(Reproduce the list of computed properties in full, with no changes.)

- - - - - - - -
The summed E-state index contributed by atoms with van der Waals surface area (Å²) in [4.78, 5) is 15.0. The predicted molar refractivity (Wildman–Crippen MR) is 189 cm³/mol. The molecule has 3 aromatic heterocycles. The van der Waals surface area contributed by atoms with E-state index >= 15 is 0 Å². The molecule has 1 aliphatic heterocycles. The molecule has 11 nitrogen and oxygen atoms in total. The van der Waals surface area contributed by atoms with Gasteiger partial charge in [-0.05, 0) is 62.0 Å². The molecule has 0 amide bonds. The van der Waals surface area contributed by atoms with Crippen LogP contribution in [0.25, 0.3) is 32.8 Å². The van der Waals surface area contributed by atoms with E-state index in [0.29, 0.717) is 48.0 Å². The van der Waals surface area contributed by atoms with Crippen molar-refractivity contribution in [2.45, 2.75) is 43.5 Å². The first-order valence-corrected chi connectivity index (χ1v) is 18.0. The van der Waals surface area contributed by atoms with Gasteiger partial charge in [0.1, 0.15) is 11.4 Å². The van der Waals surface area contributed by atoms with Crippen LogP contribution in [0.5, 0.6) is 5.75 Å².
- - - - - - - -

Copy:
The summed E-state index contributed by atoms with van der Waals surface area (Å²) in [4.78, 5) is 15.0. The predicted molar refractivity (Wildman–Crippen MR) is 189 cm³/mol. The molecule has 3 aromatic heterocycles. The van der Waals surface area contributed by atoms with E-state index >= 15 is 0 Å². The molecule has 1 aliphatic heterocycles. The molecule has 11 nitrogen and oxygen atoms in total. The van der Waals surface area contributed by atoms with Gasteiger partial charge in [-0.05, 0) is 62.0 Å². The molecule has 0 amide bonds. The van der Waals surface area contributed by atoms with Crippen LogP contribution in [0.25, 0.3) is 32.8 Å². The van der Waals surface area contributed by atoms with E-state index in [0.29, 0.717) is 48.0 Å². The van der Waals surface area contributed by atoms with Crippen molar-refractivity contribution in [2.45, 2.75) is 43.5 Å². The first-order valence-corrected chi connectivity index (χ1v) is 18.0. The van der Waals surface area contributed by atoms with Gasteiger partial charge in [0.1, 0.15) is 11.4 Å². The van der Waals surface area contributed by atoms with Crippen LogP contribution in [0.5, 0.6) is 5.75 Å².